Half of the 12 candidates in this year’s Boston’s mayoral race are nonwhite, a percentage that marks historic progress in the diversity of the city’s political scene. But some pundits predict a white candidate will still win based on the condescending assumption that with more than one candidate of color, nonwhite voters won’t know which way to look.
Candidates for outgoing Mayor Tom Menino’s spot include Felix Arroyo, a first-time Latino candidate, Charlotte Golar Richie, the “first major candidate” who is an African-American woman, John Barros (son of Cape Verdean immigrants), and African-American men Charles Clemons, Charles Yancey, and David Wyatt. Six white men are also competing for the seat, including Michael Ross, who would be the first Boston mayor of Jewish heritage (Ross also gets bonuses for being the son of an immigrant and a lesbian mother).
The mayor’s seat hasn’t been open since 1993 — and the candidates’ backgrounds reflect the city’s increasingly diverse makeup. In 2010 (the most recent census), an estimated 24% of the city consisted of “Black or African Americans,” and “Hispanic or Latinos” counted for 17.5%. Non-Hispanic whites were only 47% of Boston, yet other groups are still considered the minorities.
As we’ve seen in past elections, pundits try to predict if and how all groups (as if they’re all mutually exclusive) will vote as a united entity — except white folks, especially men. If we all voted for who looks most like us, we would’ve had a women president long ago.
The Boston Globe predicts that the race may be “too diverse” for a candidate of color to secure the seat, rationalizing that the unprecedented choices may threaten to fracture rather than unite the “minority” voters. The paper asks, “Will the large number of qualified minority candidates keep any one of them from winning?” Former city counsel Larry DiCara thinks yes: “With so many minority candidates, it makes it harder for all of them.”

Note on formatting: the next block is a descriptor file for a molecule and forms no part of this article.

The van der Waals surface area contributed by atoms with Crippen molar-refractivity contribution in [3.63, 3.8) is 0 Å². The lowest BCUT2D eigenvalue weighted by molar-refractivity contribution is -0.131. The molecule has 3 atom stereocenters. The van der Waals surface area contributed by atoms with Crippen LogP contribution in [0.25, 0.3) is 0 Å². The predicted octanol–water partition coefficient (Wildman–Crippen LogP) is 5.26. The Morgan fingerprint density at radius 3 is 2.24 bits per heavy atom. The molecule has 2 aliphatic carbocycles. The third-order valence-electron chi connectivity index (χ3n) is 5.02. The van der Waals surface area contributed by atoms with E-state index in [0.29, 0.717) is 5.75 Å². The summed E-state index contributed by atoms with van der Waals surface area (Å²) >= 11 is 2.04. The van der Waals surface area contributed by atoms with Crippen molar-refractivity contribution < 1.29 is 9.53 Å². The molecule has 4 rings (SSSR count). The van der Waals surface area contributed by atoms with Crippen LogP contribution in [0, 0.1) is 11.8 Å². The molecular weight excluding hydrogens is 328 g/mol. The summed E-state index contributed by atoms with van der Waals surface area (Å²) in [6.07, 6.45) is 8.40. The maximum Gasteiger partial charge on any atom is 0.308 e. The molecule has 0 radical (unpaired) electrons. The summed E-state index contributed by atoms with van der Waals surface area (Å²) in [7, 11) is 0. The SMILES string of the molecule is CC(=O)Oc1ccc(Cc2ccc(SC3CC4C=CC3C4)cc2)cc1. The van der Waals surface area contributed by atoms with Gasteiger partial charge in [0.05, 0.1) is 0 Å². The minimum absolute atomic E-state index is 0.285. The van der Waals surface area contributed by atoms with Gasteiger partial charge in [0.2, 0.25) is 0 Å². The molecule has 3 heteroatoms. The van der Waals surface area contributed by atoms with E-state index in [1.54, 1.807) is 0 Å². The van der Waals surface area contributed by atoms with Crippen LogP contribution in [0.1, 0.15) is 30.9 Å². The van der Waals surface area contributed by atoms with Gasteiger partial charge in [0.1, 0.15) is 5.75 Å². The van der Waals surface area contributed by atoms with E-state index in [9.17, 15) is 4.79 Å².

Coverage does not speak to the overdue opportunity non-white groups have in this race to pick the candidate — white or otherwise — that will best represent their needs, rather than having the option limited to One Who Would Be Better Than the White Republican.
The only nonwhite candidate to ever have made it through the preliminary round of the race for Boston mayor was Mel King in 1983. King says Boston has become much more diverse since his candidacy, and he disagrees with the view that more candidates of color will be a detriment to a person of color's chances at becoming mayor. “I’m always tickled when I hear the assumption is that people of color can only get votes from minority communities,” King tells the Globe. “No one talks about that for the white candidates. No one is asking if there are too many of them.” Candidate Arroyo adds, “Candidates that think that any group, especially minority voters, is going to vote monolithically is making a huge mistake.”